“I am no longer accepting the things I cannot change. I am changing the things I cannot accept.” – Angela Y. Davis
MISA recently dealt with a matter that saw one of our members dismissed for poor work performance on the employer’s allegation that she was not meeting her sales target. Upon dismissal the member appealed the decision internally which saw another hearing set down to be chaired by another independent chairperson appointed by the employer. During the appeal proceedings, the chairperson found that the member’s dismissal had been both substantively and procedurally unfair and recommended that the member be reinstated as the employer had not followed the guiding provisions of Item 9 of Schedule 8 of The Code of Good Practice. The employer elected to disregard the recommendation of the chair to the appeal proceedings and proceeded to uphold the dismissal.
This particular scenario raised a plethora of legal questions, but the most pertinent for this particular discussion is: May an employer overrule a recommendation made by the chairperson to a disciplinary proceeding?
Relevant case law
As already established and being a matter of common cause, upon dismissal of the employee the employee sought to appeal the dismissal. Her appeal was upheld and the chairperson of the appeal hearing recommended that the dismissal be revoked and that the employee be reinstated as a result of the employer’s failure to adhere to schedule 8.
In the matter of South African Revenue Service v CCMA & others (C683/11)  ZALCCT 14 (10 February 2015), the Labour Court was faced with the task of establishing whether the employer, in this case SARS could overrule the findings of the presiding officer of a disciplinary hearing. The Labour Court relied on the finding of the Labour Appeal Court in South African Revenue Services v CCMA & others  1 BLLR 44 (LAC) in which the Labour Appeal Court effectively found that the employer was giving themselves a right to alter the decision of the disciplinary enquiry chairperson even though its own procedures only provided a right of appeal to the employee. The only avenue open to the employer in the case under consideration was a review of the decision of the chairperson, which it did not make use of. The court held that the dismissal was procedurally unfair and awarded compensation.
The facts of the matter subject to the court’s decision herein are strikingly similar to the matter before regarding our member. The employer herein provided a right to appeal to the employee, and then gave itself the right to alter the decision of the chairperson ex post facto. The course of action taken by the employer, in light of the decision of the courts a quo, would thus make the dismissal of the employee procedurally unfair.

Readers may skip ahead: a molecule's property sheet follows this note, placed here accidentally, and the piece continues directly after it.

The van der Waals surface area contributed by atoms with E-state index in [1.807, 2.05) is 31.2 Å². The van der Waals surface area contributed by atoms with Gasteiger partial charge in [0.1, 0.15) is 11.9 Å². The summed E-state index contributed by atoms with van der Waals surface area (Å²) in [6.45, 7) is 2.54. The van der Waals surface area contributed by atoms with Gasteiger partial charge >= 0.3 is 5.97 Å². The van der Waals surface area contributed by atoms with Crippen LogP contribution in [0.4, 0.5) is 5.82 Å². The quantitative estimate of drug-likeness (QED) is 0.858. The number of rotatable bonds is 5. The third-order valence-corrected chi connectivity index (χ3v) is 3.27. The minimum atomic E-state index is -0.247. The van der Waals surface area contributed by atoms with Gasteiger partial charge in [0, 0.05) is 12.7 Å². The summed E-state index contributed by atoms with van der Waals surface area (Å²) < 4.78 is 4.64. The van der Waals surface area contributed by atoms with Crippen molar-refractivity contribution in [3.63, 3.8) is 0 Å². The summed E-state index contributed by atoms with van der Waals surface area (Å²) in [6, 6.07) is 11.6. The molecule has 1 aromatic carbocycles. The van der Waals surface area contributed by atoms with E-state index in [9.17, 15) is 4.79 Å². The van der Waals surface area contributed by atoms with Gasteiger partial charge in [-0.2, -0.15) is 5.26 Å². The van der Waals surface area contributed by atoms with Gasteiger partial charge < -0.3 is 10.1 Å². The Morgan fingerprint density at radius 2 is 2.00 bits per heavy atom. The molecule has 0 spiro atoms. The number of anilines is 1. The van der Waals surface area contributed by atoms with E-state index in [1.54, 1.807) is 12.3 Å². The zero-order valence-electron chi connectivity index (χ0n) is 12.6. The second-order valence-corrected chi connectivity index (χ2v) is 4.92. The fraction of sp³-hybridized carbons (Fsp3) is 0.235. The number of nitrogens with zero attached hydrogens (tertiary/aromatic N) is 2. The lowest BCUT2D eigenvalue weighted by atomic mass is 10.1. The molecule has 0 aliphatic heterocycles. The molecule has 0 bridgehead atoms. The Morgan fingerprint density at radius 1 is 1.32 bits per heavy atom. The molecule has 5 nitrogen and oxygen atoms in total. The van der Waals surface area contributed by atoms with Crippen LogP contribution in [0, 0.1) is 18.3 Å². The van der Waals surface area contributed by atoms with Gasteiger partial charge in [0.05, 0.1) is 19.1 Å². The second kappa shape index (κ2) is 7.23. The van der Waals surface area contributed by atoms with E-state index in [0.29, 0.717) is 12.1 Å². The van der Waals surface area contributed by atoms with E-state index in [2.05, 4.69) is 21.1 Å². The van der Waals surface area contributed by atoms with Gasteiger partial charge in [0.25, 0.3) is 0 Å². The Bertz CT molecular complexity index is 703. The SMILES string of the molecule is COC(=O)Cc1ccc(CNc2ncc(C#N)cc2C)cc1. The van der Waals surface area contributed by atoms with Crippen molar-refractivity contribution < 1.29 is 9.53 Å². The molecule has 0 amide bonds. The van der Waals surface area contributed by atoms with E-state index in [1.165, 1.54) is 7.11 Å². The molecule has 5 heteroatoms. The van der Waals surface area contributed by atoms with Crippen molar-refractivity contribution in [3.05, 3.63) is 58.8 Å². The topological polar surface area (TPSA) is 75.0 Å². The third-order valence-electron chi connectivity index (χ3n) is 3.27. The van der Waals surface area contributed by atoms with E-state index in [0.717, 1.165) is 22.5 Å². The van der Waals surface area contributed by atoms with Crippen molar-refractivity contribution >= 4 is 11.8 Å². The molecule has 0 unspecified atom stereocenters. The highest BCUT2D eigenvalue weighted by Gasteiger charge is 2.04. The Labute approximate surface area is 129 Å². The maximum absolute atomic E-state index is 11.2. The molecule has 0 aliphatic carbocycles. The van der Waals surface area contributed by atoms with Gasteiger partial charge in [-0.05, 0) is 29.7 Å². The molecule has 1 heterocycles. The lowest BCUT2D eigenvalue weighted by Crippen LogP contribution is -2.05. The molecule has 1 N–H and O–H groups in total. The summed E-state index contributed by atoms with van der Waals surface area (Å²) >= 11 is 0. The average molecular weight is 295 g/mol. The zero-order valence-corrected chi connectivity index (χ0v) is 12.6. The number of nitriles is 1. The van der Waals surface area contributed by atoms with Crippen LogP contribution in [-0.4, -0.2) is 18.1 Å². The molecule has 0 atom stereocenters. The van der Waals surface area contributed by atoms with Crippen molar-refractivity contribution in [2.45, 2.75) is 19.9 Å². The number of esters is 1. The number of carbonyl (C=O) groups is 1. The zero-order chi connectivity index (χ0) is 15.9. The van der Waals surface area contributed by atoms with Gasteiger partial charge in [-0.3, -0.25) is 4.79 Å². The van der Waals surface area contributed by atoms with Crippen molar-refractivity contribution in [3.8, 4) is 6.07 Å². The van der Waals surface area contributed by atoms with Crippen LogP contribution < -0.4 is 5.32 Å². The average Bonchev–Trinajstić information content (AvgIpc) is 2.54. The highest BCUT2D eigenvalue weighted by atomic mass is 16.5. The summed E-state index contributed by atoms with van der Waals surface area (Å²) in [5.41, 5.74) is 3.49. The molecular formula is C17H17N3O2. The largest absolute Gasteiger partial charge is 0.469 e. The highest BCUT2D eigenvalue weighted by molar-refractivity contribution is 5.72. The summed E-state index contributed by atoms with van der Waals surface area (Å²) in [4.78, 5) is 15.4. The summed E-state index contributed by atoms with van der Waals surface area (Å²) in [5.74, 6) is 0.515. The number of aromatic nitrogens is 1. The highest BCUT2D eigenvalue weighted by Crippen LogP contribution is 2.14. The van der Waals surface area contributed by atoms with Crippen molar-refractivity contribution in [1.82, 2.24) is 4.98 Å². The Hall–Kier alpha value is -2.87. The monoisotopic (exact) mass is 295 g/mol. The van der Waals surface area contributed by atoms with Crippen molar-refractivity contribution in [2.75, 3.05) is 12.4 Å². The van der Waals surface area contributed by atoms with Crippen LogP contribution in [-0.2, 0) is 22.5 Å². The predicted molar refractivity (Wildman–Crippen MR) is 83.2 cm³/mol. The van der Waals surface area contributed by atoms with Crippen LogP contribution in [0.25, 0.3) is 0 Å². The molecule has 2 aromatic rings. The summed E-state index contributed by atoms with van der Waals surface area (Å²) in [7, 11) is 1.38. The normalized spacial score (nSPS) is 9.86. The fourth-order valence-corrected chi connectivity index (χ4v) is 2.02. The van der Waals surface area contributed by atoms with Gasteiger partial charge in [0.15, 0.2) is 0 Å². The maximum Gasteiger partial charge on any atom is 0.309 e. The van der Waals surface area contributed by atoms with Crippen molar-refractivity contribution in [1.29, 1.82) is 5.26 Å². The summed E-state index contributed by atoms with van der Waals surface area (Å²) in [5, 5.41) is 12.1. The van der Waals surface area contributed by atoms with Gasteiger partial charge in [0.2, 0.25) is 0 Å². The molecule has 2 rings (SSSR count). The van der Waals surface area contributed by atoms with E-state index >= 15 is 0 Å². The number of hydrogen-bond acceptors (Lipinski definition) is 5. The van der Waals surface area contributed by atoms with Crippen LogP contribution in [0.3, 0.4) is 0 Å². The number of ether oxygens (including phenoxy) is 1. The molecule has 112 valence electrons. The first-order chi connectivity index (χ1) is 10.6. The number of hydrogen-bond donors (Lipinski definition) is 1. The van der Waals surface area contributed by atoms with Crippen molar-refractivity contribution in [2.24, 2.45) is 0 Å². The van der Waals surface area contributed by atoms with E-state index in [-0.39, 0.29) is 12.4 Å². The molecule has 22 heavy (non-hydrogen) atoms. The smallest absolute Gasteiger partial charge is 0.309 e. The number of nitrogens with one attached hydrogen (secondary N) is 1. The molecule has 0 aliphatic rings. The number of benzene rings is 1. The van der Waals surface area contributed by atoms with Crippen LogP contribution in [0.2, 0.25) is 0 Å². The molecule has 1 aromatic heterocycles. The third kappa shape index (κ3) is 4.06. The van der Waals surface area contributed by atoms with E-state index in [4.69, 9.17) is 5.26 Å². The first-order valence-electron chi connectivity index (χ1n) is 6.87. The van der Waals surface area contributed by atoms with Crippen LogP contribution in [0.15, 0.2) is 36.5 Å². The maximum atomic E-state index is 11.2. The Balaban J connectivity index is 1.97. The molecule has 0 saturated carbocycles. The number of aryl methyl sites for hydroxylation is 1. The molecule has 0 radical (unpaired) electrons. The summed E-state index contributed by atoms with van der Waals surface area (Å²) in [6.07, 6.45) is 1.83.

Clearly unsatisfied with the outcome of the appeal hearing the employer ought to have reviewed the decision of the chairperson and had every opportunity to do so, but elected not to and chose to uphold the dismissal. In accordance of the Labour Court and Labour Appeal Court rulings the dismissal was, referred for Arbitration, and also deemed to be procedurally unfair.
Employer’s disciplinary code
The question however arises, what if the employer’s disciplinary code makes provision for the employer to make the final decision in a disciplinary enquiry?
Further to the that question, we ask ourselves, is a chairperson’s recommendation merely that, a recommendation; and not a decision? Surely, the final decision (outcome) lies in the hands of the employer?
As illustrated through case law an employer is not entitled to disregard a recommendation and overturn a chairperson’s decision. To do so would be procedurally unfair.
However, it has become an established principle, that yes, an employer may be able to overrule the outcome of a chairperson’s recommendation, but only in limited circumstances.
The courts have provided, that a chairperson’s recommendation may be overturned by an employer, in instances whereby justice and the right to fairness (for both parties), requires it. Furthermore, a policy in the workplace authorising an employer to do so, will support that decision; provided that the employee be given an opportunity to state his reasons why the recommendation should not be overruled.
While an employer can initiate disciplinary processes they do not have an unfettered control of said processes. As illustrated through case law in this discussion an employer is not entitled to disregard a recommendation and overturn a chairperson’s decision and to do so would render the disciplinary process followed unfair, unless exceptional circumstances exist.
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